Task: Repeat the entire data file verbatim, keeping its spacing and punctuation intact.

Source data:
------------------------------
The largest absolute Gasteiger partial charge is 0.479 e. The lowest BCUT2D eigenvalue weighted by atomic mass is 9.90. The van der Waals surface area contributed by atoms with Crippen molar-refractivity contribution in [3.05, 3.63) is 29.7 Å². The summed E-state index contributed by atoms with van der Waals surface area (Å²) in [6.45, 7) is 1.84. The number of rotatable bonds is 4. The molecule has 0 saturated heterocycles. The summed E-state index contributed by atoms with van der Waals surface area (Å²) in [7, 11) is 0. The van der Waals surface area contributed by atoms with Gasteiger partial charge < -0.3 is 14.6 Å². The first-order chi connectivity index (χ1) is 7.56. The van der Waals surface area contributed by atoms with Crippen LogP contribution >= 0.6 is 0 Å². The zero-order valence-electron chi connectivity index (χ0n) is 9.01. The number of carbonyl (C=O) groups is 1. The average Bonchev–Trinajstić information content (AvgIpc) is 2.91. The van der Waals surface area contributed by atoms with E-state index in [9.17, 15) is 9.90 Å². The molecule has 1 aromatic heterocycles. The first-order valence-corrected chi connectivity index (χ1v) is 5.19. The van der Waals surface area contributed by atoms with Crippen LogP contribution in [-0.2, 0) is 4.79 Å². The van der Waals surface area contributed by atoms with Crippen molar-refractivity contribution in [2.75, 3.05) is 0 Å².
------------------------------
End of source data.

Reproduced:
The largest absolute Gasteiger partial charge is 0.479 e. The lowest BCUT2D eigenvalue weighted by atomic mass is 9.90. The van der Waals surface area contributed by atoms with Crippen molar-refractivity contribution in [3.05, 3.63) is 29.7 Å². The summed E-state index contributed by atoms with van der Waals surface area (Å²) in [6.45, 7) is 1.84. The number of rotatable bonds is 4. The molecule has 0 saturated heterocycles. The summed E-state index contributed by atoms with van der Waals surface area (Å²) in [7, 11) is 0. The van der Waals surface area contributed by atoms with Gasteiger partial charge < -0.3 is 14.6 Å². The first-order chi connectivity index (χ1) is 7.56. The van der Waals surface area contributed by atoms with Crippen LogP contribution >= 0.6 is 0 Å². The zero-order valence-electron chi connectivity index (χ0n) is 9.01. The number of carbonyl (C=O) groups is 1. The average Bonchev–Trinajstić information content (AvgIpc) is 2.91. The van der Waals surface area contributed by atoms with E-state index in [9.17, 15) is 9.90 Å². The molecule has 1 aromatic heterocycles. The first-order valence-corrected chi connectivity index (χ1v) is 5.19. The van der Waals surface area contributed by atoms with Crippen LogP contribution in [-0.2, 0) is 4.79 Å². The van der Waals surface area contributed by atoms with Crippen molar-refractivity contribution in [2.75, 3.05) is 0 Å².